Wednesday, November 13, 2013

Sheri Sanders Blows the Roof Off the Joint - "Sheri Sanders: In Concert"

By Rob Hartmann

Part rock concert, part master class, part interactive exploration of pop music history, and part autobiography-confessional, Sheri Sanders: In Concert is a theatrical experience unlike any other.

Sheri Sanders is currently best known for her long running series of classes, “Rock the Audition” (which later became a book and DVD), in which she gives musical theater actors the tools to fully engage with pop and rock music – music which can be intimidating and mystifying to performers raised on show tunes.

Sanders, along with director Joe Barros and musical director Meg Zervoulis, created an evening which gives three dimensional life to her credo: that rock and pop songs are inextricably entwined with the social history of their time – but that performers today can connect with them as still-living, still-relevant personal expressions.

Each performance of the concert featured a different opening act: Todd Almond, (, Bobby Cronin ( Joe Iconis (, Michael Mott (, Brad Simmons and Paul Oakley Stovall, Katie Thompson ( and, at this performance, Max Vernon (

Max Vernon, accompanying himself at the piano, began with a wry song that drew on his days as a young fixture on the fashion-punk-party scene: “Lower East Side Angry Face.” His set included two moving numbers from his new musical, The View UpStairs, inspired by the horrific 1973 arson attack on a gay club in New Orleans.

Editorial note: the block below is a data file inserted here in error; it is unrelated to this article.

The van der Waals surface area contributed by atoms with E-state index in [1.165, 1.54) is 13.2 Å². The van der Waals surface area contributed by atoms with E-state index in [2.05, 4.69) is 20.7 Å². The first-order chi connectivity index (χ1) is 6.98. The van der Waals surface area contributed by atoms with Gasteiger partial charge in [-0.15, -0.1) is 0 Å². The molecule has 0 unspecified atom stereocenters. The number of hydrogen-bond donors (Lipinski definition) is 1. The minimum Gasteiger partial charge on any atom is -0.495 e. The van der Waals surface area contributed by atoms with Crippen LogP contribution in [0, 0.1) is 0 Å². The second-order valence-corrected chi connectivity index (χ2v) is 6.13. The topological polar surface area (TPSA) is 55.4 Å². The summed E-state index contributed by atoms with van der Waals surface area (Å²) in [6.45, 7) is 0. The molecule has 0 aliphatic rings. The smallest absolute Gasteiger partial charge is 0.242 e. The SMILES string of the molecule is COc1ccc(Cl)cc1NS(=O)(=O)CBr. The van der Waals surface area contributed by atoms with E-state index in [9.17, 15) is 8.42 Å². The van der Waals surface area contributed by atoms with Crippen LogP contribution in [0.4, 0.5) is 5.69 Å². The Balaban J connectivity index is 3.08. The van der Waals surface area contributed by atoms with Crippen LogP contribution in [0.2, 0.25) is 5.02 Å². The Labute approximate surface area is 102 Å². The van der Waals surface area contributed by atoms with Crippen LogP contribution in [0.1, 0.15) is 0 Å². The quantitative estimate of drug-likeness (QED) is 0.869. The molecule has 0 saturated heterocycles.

Sanders is a tasty explosion of fizzy giddiness as she charges onto the stage. The simple setting pays respect to both the past and the future: downstage is a portable record player and a collection of LPs; stage right is a flat-screen where images of pop music icons float by.

Sanders immediately takes the audience in hand as she unrolls the tale of her journey from performer to teacher and mentor. After early career success, she fell prey to vicious self-sabotage. In order to take the pressure off herself, she decided to put the focus on others: she would step back from the intensity of high-stakes auditions, and teach what she had learned.

Sanders immersed herself in studying pop music history hand in hand with cultural history, specifically from a performer’s point of view.  She developed a course (at one point she displays the very first flyer she ever posted, complete with rainbow background) which eventually grew into “Rock the Audition.”

She segues effortlessly into a brief survey pop music history, shifting into song to demonstrate points – dipping into the blues tune “Come Back, Baby” and later Leonard Cohen’s “Suzanne”, as covered by Judy Collins.

Sanders is a consummate performer, able to shift emotional gears and fully inhabit any style of music with complete conviction and authenticity.  After completely mesmerizing the audience on her own, she takes the spotlight off herself, and transforms the proceedings briefly into a master class. Two different students took part each night of the concert; at this performance, they were Elijah Caldwell and Jessica Norland. Sanders first worked with Caldwell on his rendition of Earth, Wind & Fire’s 1979 hit “Boogie Wonderland”; in minutes she had him loosened up and fully embracing the spirit of the 70s with a full-on disco falsetto.